Federal

Educate Inc. Puts Division Up for Sale

By Rhea R. Borja — December 06, 2005 2 min read

The tutoring company Educate Inc. wants to sell its main supplemental-services division after it posted lackluster sales in the third quarter.

The Baltimore-based company announced its aim in late October to sell Education Station. That subsidiary is one of the big players in the highly competitive field of providers offering publicly financed after-school tutoring for students from public schools that fail to make targets for adequate yearly progress under the federal No Child Left Behind Act. (” Supplemental Help Can Be Hard to Find for Rural Students,” this issue.)

Education Station operates in more than 70 school districts—most of them in urban areas—in 37 states. It served about 30,000 students last year, and has about 350 full-time employees. Educate Inc. hopes to sell the subsidiary in the next six months to a year.

The time and money needed to expand Education Station, is beyond what the parent company wants to invest, especially at a time when Educate Inc. is expanding its tutoring services for the consumer market, said Jeffrey Cohen, the president of Catapult Learning, Educate Inc.’s K-12 division, which oversees the NCLB-services division.

“It’s a labor-intensive business,” he said of Education Station. “It requires a lot of senior-management focus, financial resources, and hundreds if not thousands of employees.”

Education Station isn’t growing as robustly as other providers of NCLB tutoring services, said Trace Urdan, a senior analyst at Robert W. Baird & Co., an investment bank based in Milwaukee. That lagging performance hurts in a field in which all but the strongest players could soon be knocked out, he said.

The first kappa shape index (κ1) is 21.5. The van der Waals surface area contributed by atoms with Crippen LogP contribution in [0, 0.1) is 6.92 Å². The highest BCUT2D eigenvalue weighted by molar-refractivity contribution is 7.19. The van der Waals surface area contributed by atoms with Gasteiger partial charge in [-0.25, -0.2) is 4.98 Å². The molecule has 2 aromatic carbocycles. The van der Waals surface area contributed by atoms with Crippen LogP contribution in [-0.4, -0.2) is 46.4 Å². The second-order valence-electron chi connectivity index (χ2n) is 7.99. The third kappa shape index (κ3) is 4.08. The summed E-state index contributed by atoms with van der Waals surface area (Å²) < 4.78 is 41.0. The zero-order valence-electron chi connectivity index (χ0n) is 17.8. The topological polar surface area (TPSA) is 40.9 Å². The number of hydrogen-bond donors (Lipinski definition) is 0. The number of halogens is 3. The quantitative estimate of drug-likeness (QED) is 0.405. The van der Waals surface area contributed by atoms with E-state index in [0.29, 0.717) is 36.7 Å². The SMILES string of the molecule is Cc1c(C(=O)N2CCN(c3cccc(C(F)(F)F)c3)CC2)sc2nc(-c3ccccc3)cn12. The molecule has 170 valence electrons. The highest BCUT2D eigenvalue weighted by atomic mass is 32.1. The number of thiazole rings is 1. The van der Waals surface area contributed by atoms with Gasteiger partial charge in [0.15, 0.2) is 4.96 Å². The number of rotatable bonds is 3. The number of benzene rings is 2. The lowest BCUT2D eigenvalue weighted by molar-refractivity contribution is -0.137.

“It’s a dogfight,” Mr. Urdan said of the competition in the supplemental-services market.

Some of the companies likely to bid on Education Station include New York City-based Platform Learning, whose supplemental-services division has grown rapidly, and Kaplan Inc., also based in New York City, Mr. Urdan said. He would not speculate on the dollar value of Education Station to a buyer.

While Education Station’s year-to-date revenues have risen 28 percent—to $28 million—compared with the same period in 2004, the division also posted a 4 percent revenue decrease in the third quarter, compared with the same period last year. Education Station’s year-to-date revenues constitute 10 percent of the overall company’s revenues.

“The truth is that it’s too competitive to make a lot of money in this marketplace,” Mr. Urdan said. “On the other hand, you’ve got a market right now that’s white-hot. If there is any time to sell, they’re in that window now.”

Events

This content is provided by our sponsor. It is not written by and does not necessarily reflect the views of Education Week's editorial staff.
Sponsor
Teaching Webinar
Interactive Learning Best Practices: Creative Ways Interactive Displays Engage Students
Students and teachers alike struggle in our newly hybrid world where learning takes place partly on-site and partly online. Focus, engagement, and motivation have become big concerns in this transition. In this webinar, we will
Content provided by Samsung